City, county, state officials and even the families of the victims are commending members of the Erie Fire Department for all they did at the scene of the West 11th Street home daycare fire early Sunday, even though the outcome was tragic.

For the first time, Erie firefighters shared stories with KITV4's sister station, Erie News Now, about their battle to save the children.
 

When they arrived at the scene, they spring into action each with their own duty -- knocking down the fire, setting up ladders, and then going in to try and find the five little ones trapped inside.

 

Even with their turnout gear on, the fire was burning hot for them.
 

In the darkness and the smoke, it was hard to find the five children ranging in age from 9 months to 8 years old. Four were in second floor bedrooms, one was found in the bathroom. Lt. Len Trott said even though the situation in the house was very hard, they were holding out hope. "You always hold out hope, there’s always the chance especially you know, young kids are strong and resilient, you don’t even think about that you find 'em you get 'em outside and get medical treatment." 

They said they had at least ten firefighters from Engine Companies 6, 11, 12 and tower 2 searching in the house. Firefighters said they had to crawl and reach the children by feel.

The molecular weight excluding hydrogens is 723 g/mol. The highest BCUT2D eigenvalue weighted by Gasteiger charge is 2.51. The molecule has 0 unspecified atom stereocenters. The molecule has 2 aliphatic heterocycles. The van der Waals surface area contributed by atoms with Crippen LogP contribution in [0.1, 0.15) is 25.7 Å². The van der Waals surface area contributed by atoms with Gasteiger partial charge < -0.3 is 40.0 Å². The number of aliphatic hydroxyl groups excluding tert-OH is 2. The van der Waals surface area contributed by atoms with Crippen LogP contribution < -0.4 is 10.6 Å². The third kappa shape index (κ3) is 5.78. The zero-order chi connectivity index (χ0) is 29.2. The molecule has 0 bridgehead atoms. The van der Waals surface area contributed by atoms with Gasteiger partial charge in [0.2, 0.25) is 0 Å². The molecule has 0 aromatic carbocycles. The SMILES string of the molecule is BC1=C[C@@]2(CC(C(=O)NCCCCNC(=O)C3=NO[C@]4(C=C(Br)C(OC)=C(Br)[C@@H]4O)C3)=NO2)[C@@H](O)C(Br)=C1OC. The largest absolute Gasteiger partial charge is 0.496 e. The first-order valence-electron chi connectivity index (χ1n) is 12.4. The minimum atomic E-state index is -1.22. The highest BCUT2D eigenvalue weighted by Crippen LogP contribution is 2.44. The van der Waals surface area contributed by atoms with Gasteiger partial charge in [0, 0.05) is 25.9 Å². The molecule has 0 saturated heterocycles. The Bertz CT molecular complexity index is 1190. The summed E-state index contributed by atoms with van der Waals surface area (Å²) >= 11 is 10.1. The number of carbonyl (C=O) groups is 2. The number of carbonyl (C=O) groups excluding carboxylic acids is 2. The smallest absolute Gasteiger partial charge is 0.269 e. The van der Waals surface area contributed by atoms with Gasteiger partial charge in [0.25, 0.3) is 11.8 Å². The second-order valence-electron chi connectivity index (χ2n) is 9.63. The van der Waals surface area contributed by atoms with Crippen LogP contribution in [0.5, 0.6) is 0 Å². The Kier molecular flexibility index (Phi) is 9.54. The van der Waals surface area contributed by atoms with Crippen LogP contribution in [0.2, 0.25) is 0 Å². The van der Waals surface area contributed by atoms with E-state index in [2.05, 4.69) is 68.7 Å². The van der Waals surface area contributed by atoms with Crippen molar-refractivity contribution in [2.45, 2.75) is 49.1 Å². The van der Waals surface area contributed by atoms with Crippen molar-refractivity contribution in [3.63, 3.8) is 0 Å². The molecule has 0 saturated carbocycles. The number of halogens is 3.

Lt. Charles Campbell described what it was like to find two of the children. "You can’t see anything so you’re just crawling around feeling, and you feel a limb then you find the rest of the child, and lift her up...I’d hand her off to somebody else, went back into that room and a little of the smoke had cleared and I saw a heel, and I had checked that room twice before but apparently the older child had covered her with a blanket, that was the last one that I had pulled out," Lt. Campbell said.

As they found each child, they passed them one by one from firefighter to firefighter, from the second floor down the stairs to the fresh air.  
 

Firefighters said they had incredible collaboration with Erie Police Department officers and the scene and Emergycare ambulance all pulling together to help.  They believe it was just as challenging for the rescuers on the outside of the house. "I think it’s a lot harder for the guys outside working on them, because when we were in the dark...we didn’t get to see a face, but they get to see the face and put a face onto that child," Lt. Campbell said.

Erie News Now's Lisa Adams contributed to this story.